F1 in HD eh? – Not available on VirginThat’s right. Actually, haven’t I seen the BBC carrying the actual F1 races in HD? Well yes, but we show all the practice sessions as well – WHOOPIDOO! Not interested at all so this is NOT a selling point.

 

Movies and Sports in HD – Is that right? Virgin don’t do HD Movie channels? Strange, they all seem to show up on my EPG (greyed out because I don’t subscribe) – Sports, not bothered and don’t subscribe, but let’s see, I get Eurosport, Eurosport HD, Eurosport 2, Eurosport 2 HD, Extreme, ESPN, ESPN HD, ESPN America, ESPN Classic, At the Races, LFCTV, Motors TV, Sky Sports News all included in my package. Not really a selling point I’m afraid, too expensive.

 

More HD Channels available – you mean ITV2 HD, ITV3 HD and ITV4 HD and, of course Sky Atlantic HD. And these are available free then are they?

Of course not, we charge you an extra £10 per month for them and all the other HD channels.

Oh I see – so why is this better than Virgin who don’t charge for HD?

Well, because of the extra channels

I don’t think so really.

 

A dedicated 3d channel, now that’s good I admit, except I don’t have a 3d TV but if I did there is 3d content available on Virgin isn’t there?

Well yes there is but we chose not to make that point clear in our leaflet because it isn’t a dedicated channel.

And is that free?

Yes it is… well no, not really, because you have to take our highest package to get it.

 

It’s good to see that you can now get catch-up TV through SKY. Does that come free via the satellite then?

Well no, you have to have your box connected to a broadband connection like SKY broadband.

So I HAVE to have broadband to get catch-up even if I don’t want it?

Yes

So although you say that there is no extra cost, there is?

Er, well yes I suppose there is, but we don’t charge extra for the service.

No, neither do Virgin.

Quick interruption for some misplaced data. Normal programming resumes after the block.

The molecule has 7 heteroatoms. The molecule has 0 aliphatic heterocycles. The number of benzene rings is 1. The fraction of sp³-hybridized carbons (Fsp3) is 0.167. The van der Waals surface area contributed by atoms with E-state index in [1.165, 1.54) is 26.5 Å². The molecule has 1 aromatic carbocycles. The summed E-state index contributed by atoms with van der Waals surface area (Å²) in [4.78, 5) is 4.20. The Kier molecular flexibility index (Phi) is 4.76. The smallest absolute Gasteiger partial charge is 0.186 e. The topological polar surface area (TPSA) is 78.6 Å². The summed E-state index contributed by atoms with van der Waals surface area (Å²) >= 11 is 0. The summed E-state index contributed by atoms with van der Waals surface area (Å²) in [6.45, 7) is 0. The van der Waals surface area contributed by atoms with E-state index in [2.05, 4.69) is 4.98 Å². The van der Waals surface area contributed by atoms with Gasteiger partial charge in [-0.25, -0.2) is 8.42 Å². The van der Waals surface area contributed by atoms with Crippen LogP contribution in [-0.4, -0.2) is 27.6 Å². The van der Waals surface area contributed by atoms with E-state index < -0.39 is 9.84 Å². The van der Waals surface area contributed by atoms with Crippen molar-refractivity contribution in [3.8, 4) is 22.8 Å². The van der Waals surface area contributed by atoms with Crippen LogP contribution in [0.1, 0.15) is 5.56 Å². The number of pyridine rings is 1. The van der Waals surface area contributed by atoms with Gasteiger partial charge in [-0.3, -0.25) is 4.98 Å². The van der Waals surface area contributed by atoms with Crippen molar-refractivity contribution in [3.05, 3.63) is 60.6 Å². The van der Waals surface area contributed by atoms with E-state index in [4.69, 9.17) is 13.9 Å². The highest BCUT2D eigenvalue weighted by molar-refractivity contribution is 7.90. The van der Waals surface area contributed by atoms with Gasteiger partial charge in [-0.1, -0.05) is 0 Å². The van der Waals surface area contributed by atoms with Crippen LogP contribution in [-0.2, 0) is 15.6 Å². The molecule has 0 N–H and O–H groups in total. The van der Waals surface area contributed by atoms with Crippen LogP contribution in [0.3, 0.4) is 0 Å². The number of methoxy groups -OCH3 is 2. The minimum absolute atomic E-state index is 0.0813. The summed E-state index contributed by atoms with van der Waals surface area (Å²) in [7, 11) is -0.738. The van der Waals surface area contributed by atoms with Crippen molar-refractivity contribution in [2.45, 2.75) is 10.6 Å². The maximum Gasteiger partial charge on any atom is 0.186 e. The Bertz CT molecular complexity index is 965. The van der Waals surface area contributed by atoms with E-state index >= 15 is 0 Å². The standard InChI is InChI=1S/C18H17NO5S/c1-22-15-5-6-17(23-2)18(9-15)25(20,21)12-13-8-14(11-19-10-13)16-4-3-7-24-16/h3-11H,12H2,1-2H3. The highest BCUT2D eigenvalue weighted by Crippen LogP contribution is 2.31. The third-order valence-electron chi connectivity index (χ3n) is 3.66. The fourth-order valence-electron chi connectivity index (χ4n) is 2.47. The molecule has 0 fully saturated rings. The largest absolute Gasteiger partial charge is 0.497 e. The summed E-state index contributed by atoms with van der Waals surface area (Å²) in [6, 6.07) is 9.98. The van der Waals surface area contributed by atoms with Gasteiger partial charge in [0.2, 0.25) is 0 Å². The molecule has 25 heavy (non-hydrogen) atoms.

So how many channels can I record at once with your best box?

Two

Oh, its THREE with Virgin’s TIVO and I can watch something I recorded earlier at the same time.

 

Does your best box suggest programmes that I might like?

No

 

Does your best box record programmes that I might like based on what I watch so that I can view or delete them?

No

 

I’ve seen your “on-demand” content and found it to be very limited compared to Virgin’s.

No comment

 

I get crystal clear pictures in HD on my TV – can you guarantee that?

Yes, provided that you pay for the HD package…… oh and the weather is OK, heavy rain, lightning and certainly snow can cause the picture to be a little fuzzy or non-existent.

So NO then really.

 

And if I want an extra HD box in another room, that’s included in my package is it?

NO! But we can let you have one FREE box for an extra payment of £10.25 per month + the cost of HD

Not really FREE then is it?

The first box is but you have to pay the subscription.

Not as good as Virgin then is it?


I won’t ask any questions about the major shareholder of SKY and his empires involvement in mobile phone hacking – that might be a little too much.

So SKY, in essence, I left you because you were so greedy that you put up the subscription TWICE in one year. Let me assure you, that while ever I live in a cabled area, it is VERY UNLIKELY that I will choose to return to you as my TV/BROADBAND/TELEPHONE provider so please, do not bother writing to me again and save your subscribers a bit of money.

 

Regards,

 

Paul Laycock

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On Bonfire Night – November 5th

In 1605, conspirators under the leadership of Robert Catesby, plotted to blow up the Houses of Parliament using 36 barrels of gunpowder. Their intention was to kill the King (James 1 of England/James VI of Scotland) at the state opening of Parliament on the 5th November.
Their motivation was one of faith. England had become a Protestant nation under Henry VIII and there had been much persecution of the Catholics under his daughter Elizabeth I. The plotters hoped that by getting rid of the King, his young daughter, Elizabeth would become queen and be sympathetic towards the Catholics.
On the night of the 4th November, Guido (Guy) Fawkes, an explosives expert, was discovered in the undercroft with matches and fuse all ready to do the deed. He was arrested, tortured and eventually executed for treason (hanged, drawn and quartered), a gruesome way to die. Some of his co-conspirators suffered the same fate.